It also told deeply personal stories of students who had been raped or sexually harassed. Some of them on campus. Some of them in their jobs, in their homes, or while catching a train or tram.
Their stories are haunting. I pay tribute to the survivors who summoned up the courage to come forward. These stories have helped Australia’s universities and their students to deliver another 800 initiatives over the past year to strengthen support services, policies and practices.
And that is no small achievement.
University leaders engaged the Australian Human Rights Commission to gather this information because they wanted to know what was happening to their students — and not just on campus. The ongoing trauma of sexual assault affects their sense of safety, their health and their studies. I want to let every survivor know that your stories sit at the centre of every new action, every new policy and every new support.
The changes made in the past year build on earlier work. Previous generations of university students, staff and leaders have laid the foundations for where we are today. More universities now deliver respectful relationships and consent education programs. There is better access to support services for students and staff. It is easier for students to find out how and where to report unacceptable behaviour.
And for the first time, universities are working together in a program of co-ordinated action across the sector to make even bigger inroads.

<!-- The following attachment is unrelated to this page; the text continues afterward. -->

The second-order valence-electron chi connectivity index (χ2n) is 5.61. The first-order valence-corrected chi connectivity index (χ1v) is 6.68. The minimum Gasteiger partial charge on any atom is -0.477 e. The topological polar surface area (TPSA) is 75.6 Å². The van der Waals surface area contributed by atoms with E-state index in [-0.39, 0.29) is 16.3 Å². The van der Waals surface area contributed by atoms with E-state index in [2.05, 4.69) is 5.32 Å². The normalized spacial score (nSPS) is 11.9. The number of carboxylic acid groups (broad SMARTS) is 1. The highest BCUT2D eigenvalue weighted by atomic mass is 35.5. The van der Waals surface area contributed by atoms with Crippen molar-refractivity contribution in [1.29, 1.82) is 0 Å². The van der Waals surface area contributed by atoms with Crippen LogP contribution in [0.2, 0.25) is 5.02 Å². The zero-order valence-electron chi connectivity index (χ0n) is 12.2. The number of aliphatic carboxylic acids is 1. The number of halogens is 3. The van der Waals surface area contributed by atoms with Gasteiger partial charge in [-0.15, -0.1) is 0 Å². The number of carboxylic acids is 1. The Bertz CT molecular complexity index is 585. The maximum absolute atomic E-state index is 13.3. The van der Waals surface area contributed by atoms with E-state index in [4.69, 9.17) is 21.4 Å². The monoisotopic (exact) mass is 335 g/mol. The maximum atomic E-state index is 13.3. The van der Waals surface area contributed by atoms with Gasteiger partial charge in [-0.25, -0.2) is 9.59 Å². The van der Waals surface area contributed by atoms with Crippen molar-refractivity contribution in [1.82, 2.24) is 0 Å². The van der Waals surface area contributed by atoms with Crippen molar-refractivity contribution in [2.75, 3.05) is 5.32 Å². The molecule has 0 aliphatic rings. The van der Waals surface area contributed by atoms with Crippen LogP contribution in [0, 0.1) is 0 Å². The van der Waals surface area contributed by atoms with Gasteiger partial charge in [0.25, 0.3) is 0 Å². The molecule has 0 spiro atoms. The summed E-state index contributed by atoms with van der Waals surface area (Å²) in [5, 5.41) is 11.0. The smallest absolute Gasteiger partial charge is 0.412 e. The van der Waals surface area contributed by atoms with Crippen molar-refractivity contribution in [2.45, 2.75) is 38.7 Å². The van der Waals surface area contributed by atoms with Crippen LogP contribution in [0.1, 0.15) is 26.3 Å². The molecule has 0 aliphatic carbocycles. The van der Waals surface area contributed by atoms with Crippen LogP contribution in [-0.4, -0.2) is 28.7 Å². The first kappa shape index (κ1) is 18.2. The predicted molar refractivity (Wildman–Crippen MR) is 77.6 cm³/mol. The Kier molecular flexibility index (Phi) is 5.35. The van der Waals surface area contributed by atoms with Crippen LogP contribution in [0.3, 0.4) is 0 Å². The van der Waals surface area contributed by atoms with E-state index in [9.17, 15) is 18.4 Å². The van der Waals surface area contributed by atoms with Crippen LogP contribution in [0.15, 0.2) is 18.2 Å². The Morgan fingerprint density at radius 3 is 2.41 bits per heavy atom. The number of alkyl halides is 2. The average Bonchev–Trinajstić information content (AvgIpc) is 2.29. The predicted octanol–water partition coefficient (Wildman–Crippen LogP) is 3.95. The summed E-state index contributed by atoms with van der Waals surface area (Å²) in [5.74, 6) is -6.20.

In the past month, Universities Australia has also released two major elements of our 10-point Action Plan under the Respect. Now. Always. initiative. These are new guidelines to help universities respond to reports and disclosures by students and principles to guide relationships between supervisors and research students.
Our action plan also includes the development of further training resources for staff, specialist professional development for counsellors, and respectful relationships education.
Sexual violence and gender inequality affect every society worldwide. Addressing these does not have a single, quick fix. Forging change across an entire society takes determined and concerted action over a long period. And that’s what we are committed to.
Nearly 300,000 new students enrol at university every year. They bring with them varied experiences, backgrounds, and attitudes about consent and relationships. If we can help to shape the views of 300,000 people each year who will soon graduate, join the workforce and take on roles in wider society, that will have a ripple effect.
This work needs detailed expert input and sustained long-term effort. Universities are committed to this work for the long haul. And we want to keep working with students, staff and experts as we take further action.
Change is possible and change is happening.
Catriona Jackson is Chief Executive of Universities Australia.
As published in Fairfax on Saturday 4 August 2018.